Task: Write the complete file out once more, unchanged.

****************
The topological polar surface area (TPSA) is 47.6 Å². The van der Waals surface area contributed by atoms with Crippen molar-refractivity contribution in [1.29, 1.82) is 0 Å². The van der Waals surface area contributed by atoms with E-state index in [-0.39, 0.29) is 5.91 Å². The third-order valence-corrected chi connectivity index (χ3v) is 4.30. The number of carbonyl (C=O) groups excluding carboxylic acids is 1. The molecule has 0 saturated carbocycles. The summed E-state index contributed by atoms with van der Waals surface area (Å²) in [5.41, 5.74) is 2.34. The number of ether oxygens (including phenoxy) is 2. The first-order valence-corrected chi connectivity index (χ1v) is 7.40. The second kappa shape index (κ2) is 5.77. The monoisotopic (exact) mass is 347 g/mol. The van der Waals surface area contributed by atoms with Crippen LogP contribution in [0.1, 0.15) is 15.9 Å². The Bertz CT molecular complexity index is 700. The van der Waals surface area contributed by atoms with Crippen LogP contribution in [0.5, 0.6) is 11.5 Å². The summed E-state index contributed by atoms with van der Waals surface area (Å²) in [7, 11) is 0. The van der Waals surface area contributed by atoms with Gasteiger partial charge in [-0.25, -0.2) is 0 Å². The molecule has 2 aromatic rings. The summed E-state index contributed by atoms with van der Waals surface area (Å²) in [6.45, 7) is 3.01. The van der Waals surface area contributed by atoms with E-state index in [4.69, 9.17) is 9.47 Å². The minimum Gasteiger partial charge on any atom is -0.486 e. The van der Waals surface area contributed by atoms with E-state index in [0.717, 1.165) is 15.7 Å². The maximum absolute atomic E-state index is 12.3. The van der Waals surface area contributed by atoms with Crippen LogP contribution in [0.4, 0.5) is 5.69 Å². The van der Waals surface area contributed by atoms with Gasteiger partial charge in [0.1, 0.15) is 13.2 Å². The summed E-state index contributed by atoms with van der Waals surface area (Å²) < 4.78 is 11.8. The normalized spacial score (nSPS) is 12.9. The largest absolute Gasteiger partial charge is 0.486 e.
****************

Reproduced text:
The topological polar surface area (TPSA) is 47.6 Å². The van der Waals surface area contributed by atoms with Crippen molar-refractivity contribution in [1.29, 1.82) is 0 Å². The van der Waals surface area contributed by atoms with E-state index in [-0.39, 0.29) is 5.91 Å². The third-order valence-corrected chi connectivity index (χ3v) is 4.30. The number of carbonyl (C=O) groups excluding carboxylic acids is 1. The molecule has 0 saturated carbocycles. The summed E-state index contributed by atoms with van der Waals surface area (Å²) in [5.41, 5.74) is 2.34. The number of ether oxygens (including phenoxy) is 2. The first-order valence-corrected chi connectivity index (χ1v) is 7.40. The second kappa shape index (κ2) is 5.77. The monoisotopic (exact) mass is 347 g/mol. The van der Waals surface area contributed by atoms with Crippen LogP contribution in [0.1, 0.15) is 15.9 Å². The Bertz CT molecular complexity index is 700. The van der Waals surface area contributed by atoms with Crippen LogP contribution in [0.5, 0.6) is 11.5 Å². The summed E-state index contributed by atoms with van der Waals surface area (Å²) in [7, 11) is 0. The van der Waals surface area contributed by atoms with Gasteiger partial charge in [-0.25, -0.2) is 0 Å². The molecule has 2 aromatic rings. The summed E-state index contributed by atoms with van der Waals surface area (Å²) in [6.45, 7) is 3.01. The van der Waals surface area contributed by atoms with E-state index in [4.69, 9.17) is 9.47 Å². The minimum Gasteiger partial charge on any atom is -0.486 e. The van der Waals surface area contributed by atoms with E-state index in [0.717, 1.165) is 15.7 Å². The maximum absolute atomic E-state index is 12.3. The van der Waals surface area contributed by atoms with Crippen LogP contribution in [0.4, 0.5) is 5.69 Å². The van der Waals surface area contributed by atoms with Gasteiger partial charge in [0.1, 0.15) is 13.2 Å². The summed E-state index contributed by atoms with van der Waals surface area (Å²) < 4.78 is 11.8. The normalized spacial score (nSPS) is 12.9. The largest absolute Gasteiger partial charge is 0.486 e.